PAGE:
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Moyes College of Education


His dream: To make a difference

Jeshua with Special Olympics participant

During the World Winter Games, Team Romania gifted Van Sickle with the carved Special Olympics necklace he proudly wears. “I never take it off,” he says.

Jeshua being named Newman Civic Fellow

The Newman Civic Fellow Awards honor extraordinary college students who demonstrate a commitment to solving problems in communities across the country. Fellows are nominated by college and university presidents who are members of Campus Compact, a national organization committed to fulfilling the public purpose of higher education. 

From Ogden, Iowa to Ogden, Utah to Graz, Austria

March 2017 was a good month for WSU junior and athletic therapy major Jeshua Van Sickle. In his words, “It was incredible.” It began with him presenting a grant proposal at the Special Olympics Winter World Games in Graz, Austria, and ended with him being named a Newman Civic Fellow.

Originally from Ogden, Iowa, Van Sickle transferred from Iowa State University to Weber State in 2015. “I grew up in a family with eight siblings, and we were pretty well known in our town,” he says. “I wanted to go where I could trek things out on my own, where I could find me for me.” Van Sickle has volunteered and interned with Special Olympics Iowa and Utah since his freshman year and has immersed himself in almost every aspect of the organization — from coaching, to event planning, to business management.

In 2016, he helped the Utah chapter successfully write a grant to Special Olympics International to create more opportunities for Special Olympics athletes to interact with students in local schools.

“There’s a saying that Special Olympics coaches don’t realize they’re the ones being coached. That’s so true,” Van Sickle says. “You get so much benefit and don’t even know it. But when you do realize it, you think, ‘Wow, why isn’t everyone doing this, and why haven’t I been doing this my whole life?’”

These superheros Wear CAPES!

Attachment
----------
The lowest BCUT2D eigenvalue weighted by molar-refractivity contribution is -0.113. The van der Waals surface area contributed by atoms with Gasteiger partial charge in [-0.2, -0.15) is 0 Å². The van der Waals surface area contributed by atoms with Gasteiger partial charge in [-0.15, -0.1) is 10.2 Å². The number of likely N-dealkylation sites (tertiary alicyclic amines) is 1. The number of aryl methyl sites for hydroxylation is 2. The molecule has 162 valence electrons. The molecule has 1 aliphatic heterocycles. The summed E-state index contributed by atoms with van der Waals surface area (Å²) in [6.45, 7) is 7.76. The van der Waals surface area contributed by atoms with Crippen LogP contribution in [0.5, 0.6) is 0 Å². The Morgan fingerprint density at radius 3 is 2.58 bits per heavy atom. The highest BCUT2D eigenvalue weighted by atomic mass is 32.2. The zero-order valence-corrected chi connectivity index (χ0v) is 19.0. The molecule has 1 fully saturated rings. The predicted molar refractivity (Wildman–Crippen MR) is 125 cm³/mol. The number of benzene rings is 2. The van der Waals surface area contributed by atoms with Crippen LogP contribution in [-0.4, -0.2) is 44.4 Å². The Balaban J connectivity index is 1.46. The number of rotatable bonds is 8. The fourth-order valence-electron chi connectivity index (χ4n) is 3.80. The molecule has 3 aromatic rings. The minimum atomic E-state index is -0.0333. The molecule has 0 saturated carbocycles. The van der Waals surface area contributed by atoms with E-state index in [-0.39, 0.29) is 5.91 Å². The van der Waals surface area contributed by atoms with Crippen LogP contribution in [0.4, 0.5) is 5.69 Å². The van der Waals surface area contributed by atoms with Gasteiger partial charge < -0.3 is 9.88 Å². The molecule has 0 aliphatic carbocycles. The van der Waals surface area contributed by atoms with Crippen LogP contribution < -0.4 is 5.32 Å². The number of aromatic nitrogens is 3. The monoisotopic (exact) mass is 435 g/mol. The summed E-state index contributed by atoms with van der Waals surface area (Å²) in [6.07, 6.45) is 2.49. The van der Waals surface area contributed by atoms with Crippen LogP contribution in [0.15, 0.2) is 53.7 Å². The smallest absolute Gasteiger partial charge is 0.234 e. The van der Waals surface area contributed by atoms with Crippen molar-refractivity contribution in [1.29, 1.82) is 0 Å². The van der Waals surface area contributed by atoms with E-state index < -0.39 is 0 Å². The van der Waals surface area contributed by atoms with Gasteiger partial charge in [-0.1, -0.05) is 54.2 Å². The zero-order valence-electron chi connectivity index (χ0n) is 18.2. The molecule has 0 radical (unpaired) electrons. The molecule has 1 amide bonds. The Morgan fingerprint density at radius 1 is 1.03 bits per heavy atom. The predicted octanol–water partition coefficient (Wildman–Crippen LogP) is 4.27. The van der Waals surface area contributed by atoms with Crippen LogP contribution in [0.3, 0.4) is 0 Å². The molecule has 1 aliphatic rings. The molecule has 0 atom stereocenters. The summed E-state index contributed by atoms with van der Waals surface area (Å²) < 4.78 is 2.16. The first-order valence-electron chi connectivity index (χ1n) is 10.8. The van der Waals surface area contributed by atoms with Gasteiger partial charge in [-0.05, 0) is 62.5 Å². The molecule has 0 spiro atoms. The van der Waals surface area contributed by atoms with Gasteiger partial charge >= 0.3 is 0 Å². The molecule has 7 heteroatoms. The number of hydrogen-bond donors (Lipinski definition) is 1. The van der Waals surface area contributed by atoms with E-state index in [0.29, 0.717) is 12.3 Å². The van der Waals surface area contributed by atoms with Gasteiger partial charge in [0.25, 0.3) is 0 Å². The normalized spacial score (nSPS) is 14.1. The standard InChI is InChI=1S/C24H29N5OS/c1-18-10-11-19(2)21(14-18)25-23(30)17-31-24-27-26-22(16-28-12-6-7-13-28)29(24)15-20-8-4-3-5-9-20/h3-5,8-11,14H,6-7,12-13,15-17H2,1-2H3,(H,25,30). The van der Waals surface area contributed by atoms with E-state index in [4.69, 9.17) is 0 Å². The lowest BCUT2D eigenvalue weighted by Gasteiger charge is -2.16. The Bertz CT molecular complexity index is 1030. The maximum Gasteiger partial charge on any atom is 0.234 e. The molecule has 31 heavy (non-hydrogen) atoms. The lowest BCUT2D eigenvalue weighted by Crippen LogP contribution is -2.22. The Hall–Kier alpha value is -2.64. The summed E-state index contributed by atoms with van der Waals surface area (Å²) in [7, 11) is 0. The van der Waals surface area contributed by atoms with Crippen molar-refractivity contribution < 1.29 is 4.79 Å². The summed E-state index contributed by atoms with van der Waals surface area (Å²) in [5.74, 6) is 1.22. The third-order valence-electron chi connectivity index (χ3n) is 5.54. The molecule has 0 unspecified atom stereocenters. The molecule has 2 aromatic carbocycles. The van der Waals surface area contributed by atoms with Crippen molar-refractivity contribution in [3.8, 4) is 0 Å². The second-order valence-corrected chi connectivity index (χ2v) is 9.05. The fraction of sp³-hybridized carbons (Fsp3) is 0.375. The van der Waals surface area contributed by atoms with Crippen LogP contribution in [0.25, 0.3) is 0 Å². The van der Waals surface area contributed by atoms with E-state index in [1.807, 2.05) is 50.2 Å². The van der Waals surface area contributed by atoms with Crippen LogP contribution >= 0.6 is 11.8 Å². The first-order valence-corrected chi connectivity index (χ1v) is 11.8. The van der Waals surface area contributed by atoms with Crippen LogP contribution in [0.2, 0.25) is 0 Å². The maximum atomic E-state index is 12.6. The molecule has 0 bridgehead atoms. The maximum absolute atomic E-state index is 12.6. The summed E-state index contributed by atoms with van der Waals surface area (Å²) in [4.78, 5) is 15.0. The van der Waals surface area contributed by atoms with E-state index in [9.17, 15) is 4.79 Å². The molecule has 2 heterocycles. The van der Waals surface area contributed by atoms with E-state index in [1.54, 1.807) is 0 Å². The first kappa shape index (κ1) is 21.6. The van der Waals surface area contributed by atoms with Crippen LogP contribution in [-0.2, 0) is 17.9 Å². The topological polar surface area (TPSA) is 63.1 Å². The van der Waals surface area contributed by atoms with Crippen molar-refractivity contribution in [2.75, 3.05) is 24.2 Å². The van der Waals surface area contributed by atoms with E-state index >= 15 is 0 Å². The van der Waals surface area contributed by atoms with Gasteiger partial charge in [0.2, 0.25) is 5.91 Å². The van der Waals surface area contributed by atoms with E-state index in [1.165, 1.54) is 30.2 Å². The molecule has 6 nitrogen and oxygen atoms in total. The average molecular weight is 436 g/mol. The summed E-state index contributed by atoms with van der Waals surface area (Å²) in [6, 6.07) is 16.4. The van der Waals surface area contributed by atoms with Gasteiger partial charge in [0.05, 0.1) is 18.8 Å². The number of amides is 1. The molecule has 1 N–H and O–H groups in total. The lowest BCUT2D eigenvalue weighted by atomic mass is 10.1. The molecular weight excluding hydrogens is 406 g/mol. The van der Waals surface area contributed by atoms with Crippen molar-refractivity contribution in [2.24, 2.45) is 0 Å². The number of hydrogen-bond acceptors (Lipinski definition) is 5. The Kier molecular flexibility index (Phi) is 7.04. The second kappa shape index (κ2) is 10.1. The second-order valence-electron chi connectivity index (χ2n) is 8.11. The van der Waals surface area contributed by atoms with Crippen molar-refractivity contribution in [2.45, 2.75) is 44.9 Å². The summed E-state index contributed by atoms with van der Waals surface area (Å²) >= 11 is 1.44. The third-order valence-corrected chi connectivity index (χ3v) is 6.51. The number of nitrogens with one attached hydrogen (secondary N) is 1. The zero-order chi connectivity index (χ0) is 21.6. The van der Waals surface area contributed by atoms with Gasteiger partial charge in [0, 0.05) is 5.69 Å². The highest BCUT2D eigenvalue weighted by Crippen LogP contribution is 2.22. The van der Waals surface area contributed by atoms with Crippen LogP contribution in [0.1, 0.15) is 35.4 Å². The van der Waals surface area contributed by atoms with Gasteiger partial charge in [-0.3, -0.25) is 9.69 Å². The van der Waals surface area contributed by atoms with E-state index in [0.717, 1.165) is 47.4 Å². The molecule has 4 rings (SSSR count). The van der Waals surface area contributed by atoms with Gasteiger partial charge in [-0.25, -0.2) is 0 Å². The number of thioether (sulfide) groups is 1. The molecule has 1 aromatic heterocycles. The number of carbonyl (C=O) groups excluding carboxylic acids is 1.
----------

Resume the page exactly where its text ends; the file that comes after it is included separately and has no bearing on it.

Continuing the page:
The number of hours WSU students and interns have volunteered with CAPES! since its inception in 2013. Students work with the children; interns work behind the scenes to prepare weekly programs, social events and the graduation celebration.

Over four years, more than 60 different children have filled 249 available slots. Many children, like Bryson, have enrolled in multiple semesters.

Angie Van Leeuwen watches her son Bryson, age 9½, from across the Swenson Gymnasium. For a moment he holds his ears — there are children playing a variety of games, and it’s incredibly loud — as he and a few other kids have fun with the balloons decorating the walls.  

Bryson has pervasive development disorder not otherwise specified, or PDD-NOS, one of the four autism spectrum disorders. He is in his seventh semester of Weber State’s CAPES! program. Also known as the Children’s Adaptive Physical Education Society!, CAPES! runs for 10 weeks in the fall and spring. It pairs Weber State students one-on-one with children ages 5-12 who have developmental and/or physical disabilities. 

Children participate in swimming and other activities, which are aimed toward helping them reach their optimal independence..

Angie sees Bryson running around and smiles. “He’s made huge steps in the last three years,” she says. “He makes eye contact. He reciprocates communication. He no longer throws fits. CAPES! has really helped him train his behavior to handle anger and frustration. He’s covering his ears right now because he’s sensitive to noise, but he’s handling it.”